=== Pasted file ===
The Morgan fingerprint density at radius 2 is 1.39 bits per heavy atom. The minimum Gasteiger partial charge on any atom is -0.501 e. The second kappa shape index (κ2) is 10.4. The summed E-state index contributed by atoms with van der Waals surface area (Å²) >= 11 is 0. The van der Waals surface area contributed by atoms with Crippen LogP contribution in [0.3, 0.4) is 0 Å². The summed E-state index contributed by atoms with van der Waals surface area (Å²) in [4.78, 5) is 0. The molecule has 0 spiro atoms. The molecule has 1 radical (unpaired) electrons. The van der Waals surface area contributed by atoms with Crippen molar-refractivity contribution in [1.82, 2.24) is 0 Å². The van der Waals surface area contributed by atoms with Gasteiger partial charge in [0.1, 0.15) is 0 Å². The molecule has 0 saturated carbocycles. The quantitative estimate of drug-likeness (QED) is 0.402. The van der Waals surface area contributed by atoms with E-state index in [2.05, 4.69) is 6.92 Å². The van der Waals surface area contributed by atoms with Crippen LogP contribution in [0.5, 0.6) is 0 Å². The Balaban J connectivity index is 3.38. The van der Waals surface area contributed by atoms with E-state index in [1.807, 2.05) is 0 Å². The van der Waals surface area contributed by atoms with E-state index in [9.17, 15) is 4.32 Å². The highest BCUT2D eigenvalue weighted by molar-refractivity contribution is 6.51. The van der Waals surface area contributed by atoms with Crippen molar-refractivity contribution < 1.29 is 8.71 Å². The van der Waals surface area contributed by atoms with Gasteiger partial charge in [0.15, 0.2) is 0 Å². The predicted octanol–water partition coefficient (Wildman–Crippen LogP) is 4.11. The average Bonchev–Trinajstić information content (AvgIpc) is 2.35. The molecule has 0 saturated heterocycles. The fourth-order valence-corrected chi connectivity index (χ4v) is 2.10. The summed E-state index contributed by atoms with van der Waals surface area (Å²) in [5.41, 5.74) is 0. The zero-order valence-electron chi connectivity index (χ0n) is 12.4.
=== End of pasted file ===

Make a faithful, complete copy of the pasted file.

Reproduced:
The Morgan fingerprint density at radius 2 is 1.39 bits per heavy atom. The minimum Gasteiger partial charge on any atom is -0.501 e. The second kappa shape index (κ2) is 10.4. The summed E-state index contributed by atoms with van der Waals surface area (Å²) >= 11 is 0. The van der Waals surface area contributed by atoms with Crippen LogP contribution in [0.3, 0.4) is 0 Å². The summed E-state index contributed by atoms with van der Waals surface area (Å²) in [4.78, 5) is 0. The molecule has 0 spiro atoms. The molecule has 1 radical (unpaired) electrons. The van der Waals surface area contributed by atoms with Crippen molar-refractivity contribution in [1.82, 2.24) is 0 Å². The van der Waals surface area contributed by atoms with Gasteiger partial charge in [0.1, 0.15) is 0 Å². The molecule has 0 saturated carbocycles. The quantitative estimate of drug-likeness (QED) is 0.402. The van der Waals surface area contributed by atoms with E-state index in [2.05, 4.69) is 6.92 Å². The van der Waals surface area contributed by atoms with Crippen LogP contribution in [0.5, 0.6) is 0 Å². The Balaban J connectivity index is 3.38. The van der Waals surface area contributed by atoms with E-state index in [1.807, 2.05) is 0 Å². The van der Waals surface area contributed by atoms with E-state index in [9.17, 15) is 4.32 Å². The highest BCUT2D eigenvalue weighted by molar-refractivity contribution is 6.51. The van der Waals surface area contributed by atoms with Crippen molar-refractivity contribution < 1.29 is 8.71 Å². The van der Waals surface area contributed by atoms with Gasteiger partial charge in [0.15, 0.2) is 0 Å². The predicted octanol–water partition coefficient (Wildman–Crippen LogP) is 4.11. The average Bonchev–Trinajstić information content (AvgIpc) is 2.35. The molecule has 0 saturated heterocycles. The fourth-order valence-corrected chi connectivity index (χ4v) is 2.10. The summed E-state index contributed by atoms with van der Waals surface area (Å²) in [5.41, 5.74) is 0. The zero-order valence-electron chi connectivity index (χ0n) is 12.4.